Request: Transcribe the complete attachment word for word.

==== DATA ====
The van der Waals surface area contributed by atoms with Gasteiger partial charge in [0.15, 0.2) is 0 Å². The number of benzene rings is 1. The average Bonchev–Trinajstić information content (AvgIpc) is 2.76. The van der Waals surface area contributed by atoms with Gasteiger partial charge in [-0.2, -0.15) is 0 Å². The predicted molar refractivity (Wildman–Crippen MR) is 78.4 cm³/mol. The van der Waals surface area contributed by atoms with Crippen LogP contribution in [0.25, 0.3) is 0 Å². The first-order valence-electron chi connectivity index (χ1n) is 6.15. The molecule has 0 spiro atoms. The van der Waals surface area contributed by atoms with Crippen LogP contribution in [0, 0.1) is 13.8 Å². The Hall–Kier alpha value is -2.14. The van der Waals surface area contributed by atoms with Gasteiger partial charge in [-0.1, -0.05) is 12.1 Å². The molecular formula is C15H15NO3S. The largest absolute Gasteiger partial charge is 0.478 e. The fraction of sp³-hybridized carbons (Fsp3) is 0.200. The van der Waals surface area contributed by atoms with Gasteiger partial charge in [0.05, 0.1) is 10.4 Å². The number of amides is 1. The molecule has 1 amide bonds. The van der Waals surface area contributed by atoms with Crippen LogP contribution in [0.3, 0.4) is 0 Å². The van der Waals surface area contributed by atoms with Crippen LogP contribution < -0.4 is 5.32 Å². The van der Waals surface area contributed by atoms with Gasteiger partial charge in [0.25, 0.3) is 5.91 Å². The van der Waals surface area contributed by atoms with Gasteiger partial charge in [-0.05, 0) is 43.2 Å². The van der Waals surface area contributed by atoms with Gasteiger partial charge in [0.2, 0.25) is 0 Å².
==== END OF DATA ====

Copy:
The van der Waals surface area contributed by atoms with Gasteiger partial charge in [0.15, 0.2) is 0 Å². The number of benzene rings is 1. The average Bonchev–Trinajstić information content (AvgIpc) is 2.76. The van der Waals surface area contributed by atoms with Gasteiger partial charge in [-0.2, -0.15) is 0 Å². The predicted molar refractivity (Wildman–Crippen MR) is 78.4 cm³/mol. The van der Waals surface area contributed by atoms with Crippen LogP contribution in [0.25, 0.3) is 0 Å². The first-order valence-electron chi connectivity index (χ1n) is 6.15. The molecule has 0 spiro atoms. The van der Waals surface area contributed by atoms with Crippen LogP contribution in [0, 0.1) is 13.8 Å². The Hall–Kier alpha value is -2.14. The van der Waals surface area contributed by atoms with Gasteiger partial charge in [-0.1, -0.05) is 12.1 Å². The molecular formula is C15H15NO3S. The largest absolute Gasteiger partial charge is 0.478 e. The fraction of sp³-hybridized carbons (Fsp3) is 0.200. The van der Waals surface area contributed by atoms with Gasteiger partial charge in [0.05, 0.1) is 10.4 Å². The number of amides is 1. The molecule has 1 amide bonds. The van der Waals surface area contributed by atoms with Crippen LogP contribution in [0.3, 0.4) is 0 Å². The van der Waals surface area contributed by atoms with Crippen LogP contribution < -0.4 is 5.32 Å². The van der Waals surface area contributed by atoms with Gasteiger partial charge in [0.25, 0.3) is 5.91 Å². The van der Waals surface area contributed by atoms with Gasteiger partial charge in [-0.05, 0) is 43.2 Å². The van der Waals surface area contributed by atoms with Gasteiger partial charge in [0.2, 0.25) is 0 Å².